Malakhov makes quiet debut with Devils
Sunday, 12 August 2007
Originally published on EuroReport.com in 2000
By Lucas Aykroyd
Vladimir Malakhov disappeared and was unavailable to speak with the media after his debut with the New Jersey Devils in a 5-2 road loss to Vancouver on 4 March. That was appropriate, since the veteran Russian defenseman was scarcely visible during his 17:17 of ice time, except for a two-minute interference penalty he took 8:39 into the game.
It’s a familiar story for Malakhov. At 6-4 and 230 pounds, he has all the physical tools to be a dominant NHL blueliner. His international exploits include winning the gold medal at the 1992 Albertville Olympics with the CIS team. But the 31-year-old native of Ekaterinburg always left fans, teammates and coaches wanting more during his eight-year career with the New York Islanders and Montreal Canadiens.
Malakhov can’t be considered a total disappointment, though, as he was originally drafted in the 12th round (191st overall) by the Islanders in 1989. His peak on Long Island came with a 57-point campaign in 1993-94. When his production fell off the next year, he was shipped to Montreal along with another traditional underachiever, center Pierre Turgeon. Malakhov became the Habs’ top defenseman when he was motivated and healthy. But after a 55-game layoff due to a knee injury, Malakhov sparked the ire of Montreal fans when it was discovered he’d taken his young son skiing toward the end of his rehab. This violated the terms of his contract, although he claimed he didn’t hit the slopes personally. The Devils acquired him from Montreal on 1 March in exchange for Josh DeWolf, Sheldon Souray and New Jersey’s second round choice in the 2001 NHL Entry Draft.
With no points in eight games this year, is Malakhov’s career going downhill? The Devils hope not. He is expected to relieve some of the pressure on Scott Niedermayer and Brian Rafalski, who currently quarterback the New Jersey power play.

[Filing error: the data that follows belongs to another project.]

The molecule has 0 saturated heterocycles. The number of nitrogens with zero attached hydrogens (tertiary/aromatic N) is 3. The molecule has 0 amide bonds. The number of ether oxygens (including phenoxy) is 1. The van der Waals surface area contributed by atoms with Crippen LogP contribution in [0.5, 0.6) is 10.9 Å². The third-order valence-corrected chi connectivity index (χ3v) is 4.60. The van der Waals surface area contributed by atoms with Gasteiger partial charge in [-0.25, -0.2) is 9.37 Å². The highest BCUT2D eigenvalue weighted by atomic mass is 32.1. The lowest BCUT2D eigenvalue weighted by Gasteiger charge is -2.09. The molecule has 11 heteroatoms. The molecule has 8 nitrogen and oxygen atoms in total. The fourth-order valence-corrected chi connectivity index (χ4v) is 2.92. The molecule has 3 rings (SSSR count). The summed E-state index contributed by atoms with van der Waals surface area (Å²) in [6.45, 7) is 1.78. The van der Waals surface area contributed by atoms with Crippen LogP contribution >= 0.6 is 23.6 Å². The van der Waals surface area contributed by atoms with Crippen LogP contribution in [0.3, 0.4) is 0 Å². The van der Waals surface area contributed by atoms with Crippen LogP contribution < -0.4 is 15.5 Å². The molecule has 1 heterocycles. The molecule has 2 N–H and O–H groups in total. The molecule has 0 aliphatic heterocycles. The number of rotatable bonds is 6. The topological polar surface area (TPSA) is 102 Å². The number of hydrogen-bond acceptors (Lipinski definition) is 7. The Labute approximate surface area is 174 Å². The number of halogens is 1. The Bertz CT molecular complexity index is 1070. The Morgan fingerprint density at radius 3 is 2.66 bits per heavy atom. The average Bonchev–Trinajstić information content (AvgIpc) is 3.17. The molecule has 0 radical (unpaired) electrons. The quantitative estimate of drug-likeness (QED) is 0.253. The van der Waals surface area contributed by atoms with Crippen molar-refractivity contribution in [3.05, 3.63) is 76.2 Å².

Captain Scott Stevens said: “Hopefully, coming here he’ll get a fresh start, fit in with our work ethic and be the player he can be. I don’t know what the situation in Montreal was, but I know he can play the game.”
Assistant coach Viacheslav Fetisov added: “He’s got all kind of talent. He has size and a great shot. I know he’ll play hard for us. He’s got to get comfortable here, and I’m going to work and help him with that. Right now, he’s got lots of pressure on his shoulders. The most important thing is that he grew up with the Red Army club. He knows what it takes to be a winner and how to be part of a winning team.”
Fetisov, 41, intimated he might be interested in making a return to the playing ranks after his coaching contract expires next season, so Malakhov may get some competition from one of his childhood heroes.
General manager Lou Lamoriello confirmed Malakhov passed his physical “from head to toe,” and his knees are fine.
Malakhov may respond well to returning to the New York area. It’s a chance for him to get away from the Montreal boobirds. Also, he met his wife Ludmila in the Big Apple, where she models. So, it’s a homecoming of sorts.
Having sorted out a routine hassle with immigration papers, Malakhov will now look forward to showing up more often on the scoresheet as the Devils try to retain their berth atop the Atlantic Division en route to the playoffs. There are no guarantees, but New Jersey may have added the final piece to its Stanley Cup puzzle.